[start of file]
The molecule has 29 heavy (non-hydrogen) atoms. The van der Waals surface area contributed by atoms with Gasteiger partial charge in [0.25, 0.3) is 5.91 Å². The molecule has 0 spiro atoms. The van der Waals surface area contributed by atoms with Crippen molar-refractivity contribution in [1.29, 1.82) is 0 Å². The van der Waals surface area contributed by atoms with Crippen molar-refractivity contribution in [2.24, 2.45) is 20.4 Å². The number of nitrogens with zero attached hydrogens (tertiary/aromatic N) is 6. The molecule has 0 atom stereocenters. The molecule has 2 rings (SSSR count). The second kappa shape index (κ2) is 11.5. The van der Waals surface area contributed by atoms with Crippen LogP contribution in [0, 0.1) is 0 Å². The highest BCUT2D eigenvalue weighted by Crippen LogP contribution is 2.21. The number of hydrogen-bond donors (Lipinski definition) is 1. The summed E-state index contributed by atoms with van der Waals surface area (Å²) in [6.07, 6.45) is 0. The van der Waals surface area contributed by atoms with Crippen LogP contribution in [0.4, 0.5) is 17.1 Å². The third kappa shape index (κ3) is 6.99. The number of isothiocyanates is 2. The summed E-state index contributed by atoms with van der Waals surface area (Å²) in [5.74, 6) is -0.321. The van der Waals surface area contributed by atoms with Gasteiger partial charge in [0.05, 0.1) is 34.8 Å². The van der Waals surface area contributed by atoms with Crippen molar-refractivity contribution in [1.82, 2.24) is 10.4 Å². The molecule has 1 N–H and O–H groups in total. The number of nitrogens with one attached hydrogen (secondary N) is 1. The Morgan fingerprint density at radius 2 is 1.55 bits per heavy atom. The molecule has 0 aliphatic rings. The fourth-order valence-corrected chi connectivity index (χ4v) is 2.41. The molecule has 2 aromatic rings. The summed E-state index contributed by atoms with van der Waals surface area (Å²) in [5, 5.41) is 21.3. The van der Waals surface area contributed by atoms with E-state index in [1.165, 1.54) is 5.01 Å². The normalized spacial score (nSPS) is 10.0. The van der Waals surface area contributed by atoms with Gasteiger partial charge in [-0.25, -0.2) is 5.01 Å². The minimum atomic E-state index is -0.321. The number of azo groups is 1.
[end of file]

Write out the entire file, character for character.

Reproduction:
The molecule has 29 heavy (non-hydrogen) atoms. The van der Waals surface area contributed by atoms with Gasteiger partial charge in [0.25, 0.3) is 5.91 Å². The molecule has 0 spiro atoms. The van der Waals surface area contributed by atoms with Crippen molar-refractivity contribution in [1.29, 1.82) is 0 Å². The van der Waals surface area contributed by atoms with Crippen molar-refractivity contribution in [2.24, 2.45) is 20.4 Å². The number of nitrogens with zero attached hydrogens (tertiary/aromatic N) is 6. The molecule has 0 atom stereocenters. The molecule has 2 rings (SSSR count). The second kappa shape index (κ2) is 11.5. The van der Waals surface area contributed by atoms with Crippen LogP contribution in [0, 0.1) is 0 Å². The highest BCUT2D eigenvalue weighted by Crippen LogP contribution is 2.21. The number of hydrogen-bond donors (Lipinski definition) is 1. The summed E-state index contributed by atoms with van der Waals surface area (Å²) in [6.07, 6.45) is 0. The van der Waals surface area contributed by atoms with Crippen LogP contribution in [0.4, 0.5) is 17.1 Å². The third kappa shape index (κ3) is 6.99. The number of isothiocyanates is 2. The summed E-state index contributed by atoms with van der Waals surface area (Å²) in [5.74, 6) is -0.321. The van der Waals surface area contributed by atoms with Gasteiger partial charge in [0.05, 0.1) is 34.8 Å². The van der Waals surface area contributed by atoms with Crippen molar-refractivity contribution in [1.82, 2.24) is 10.4 Å². The molecule has 1 N–H and O–H groups in total. The number of nitrogens with one attached hydrogen (secondary N) is 1. The Morgan fingerprint density at radius 2 is 1.55 bits per heavy atom. The molecule has 0 aliphatic rings. The fourth-order valence-corrected chi connectivity index (χ4v) is 2.41. The molecule has 2 aromatic rings. The summed E-state index contributed by atoms with van der Waals surface area (Å²) in [5, 5.41) is 21.3. The van der Waals surface area contributed by atoms with E-state index in [1.165, 1.54) is 5.01 Å². The normalized spacial score (nSPS) is 10.0. The van der Waals surface area contributed by atoms with Gasteiger partial charge in [-0.25, -0.2) is 5.01 Å². The minimum atomic E-state index is -0.321. The number of azo groups is 1.